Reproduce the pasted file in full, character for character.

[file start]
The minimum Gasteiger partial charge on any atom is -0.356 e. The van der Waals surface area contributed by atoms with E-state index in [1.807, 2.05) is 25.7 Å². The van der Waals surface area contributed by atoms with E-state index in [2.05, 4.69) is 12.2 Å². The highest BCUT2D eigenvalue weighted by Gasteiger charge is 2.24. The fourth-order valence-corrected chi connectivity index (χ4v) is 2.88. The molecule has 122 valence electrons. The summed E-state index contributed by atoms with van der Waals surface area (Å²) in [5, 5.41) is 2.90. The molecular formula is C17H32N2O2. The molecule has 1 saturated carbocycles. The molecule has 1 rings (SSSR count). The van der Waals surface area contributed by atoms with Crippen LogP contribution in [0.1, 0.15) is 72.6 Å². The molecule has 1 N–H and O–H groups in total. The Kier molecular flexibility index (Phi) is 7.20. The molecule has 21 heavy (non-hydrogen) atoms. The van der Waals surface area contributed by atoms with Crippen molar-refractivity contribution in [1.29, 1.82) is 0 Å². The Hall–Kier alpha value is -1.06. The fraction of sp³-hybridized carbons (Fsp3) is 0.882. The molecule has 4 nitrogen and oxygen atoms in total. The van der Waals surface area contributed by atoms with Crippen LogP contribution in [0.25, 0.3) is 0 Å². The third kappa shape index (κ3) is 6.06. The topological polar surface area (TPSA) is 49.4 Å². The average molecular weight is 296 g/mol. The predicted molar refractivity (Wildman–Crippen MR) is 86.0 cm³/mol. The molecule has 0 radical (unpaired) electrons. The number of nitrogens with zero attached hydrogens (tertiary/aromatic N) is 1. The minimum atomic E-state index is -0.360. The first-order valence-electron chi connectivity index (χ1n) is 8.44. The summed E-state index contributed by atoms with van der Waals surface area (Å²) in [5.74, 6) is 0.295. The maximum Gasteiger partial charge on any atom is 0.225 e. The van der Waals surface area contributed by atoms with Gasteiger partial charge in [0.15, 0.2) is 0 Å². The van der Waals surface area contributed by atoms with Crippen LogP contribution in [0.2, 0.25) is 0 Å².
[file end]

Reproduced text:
The minimum Gasteiger partial charge on any atom is -0.356 e. The van der Waals surface area contributed by atoms with E-state index in [1.807, 2.05) is 25.7 Å². The van der Waals surface area contributed by atoms with E-state index in [2.05, 4.69) is 12.2 Å². The highest BCUT2D eigenvalue weighted by Gasteiger charge is 2.24. The fourth-order valence-corrected chi connectivity index (χ4v) is 2.88. The molecule has 122 valence electrons. The summed E-state index contributed by atoms with van der Waals surface area (Å²) in [5, 5.41) is 2.90. The molecular formula is C17H32N2O2. The molecule has 1 saturated carbocycles. The molecule has 1 rings (SSSR count). The van der Waals surface area contributed by atoms with Crippen LogP contribution in [0.1, 0.15) is 72.6 Å². The molecule has 1 N–H and O–H groups in total. The Kier molecular flexibility index (Phi) is 7.20. The molecule has 21 heavy (non-hydrogen) atoms. The van der Waals surface area contributed by atoms with Crippen molar-refractivity contribution in [1.29, 1.82) is 0 Å². The Hall–Kier alpha value is -1.06. The fraction of sp³-hybridized carbons (Fsp3) is 0.882. The molecule has 4 nitrogen and oxygen atoms in total. The van der Waals surface area contributed by atoms with Crippen LogP contribution in [0.25, 0.3) is 0 Å². The third kappa shape index (κ3) is 6.06. The topological polar surface area (TPSA) is 49.4 Å². The average molecular weight is 296 g/mol. The predicted molar refractivity (Wildman–Crippen MR) is 86.0 cm³/mol. The molecule has 0 radical (unpaired) electrons. The number of nitrogens with zero attached hydrogens (tertiary/aromatic N) is 1. The minimum atomic E-state index is -0.360. The first-order valence-electron chi connectivity index (χ1n) is 8.44. The summed E-state index contributed by atoms with van der Waals surface area (Å²) in [5.74, 6) is 0.295. The maximum Gasteiger partial charge on any atom is 0.225 e. The van der Waals surface area contributed by atoms with Gasteiger partial charge in [0.15, 0.2) is 0 Å². The van der Waals surface area contributed by atoms with Crippen LogP contribution in [0.2, 0.25) is 0 Å².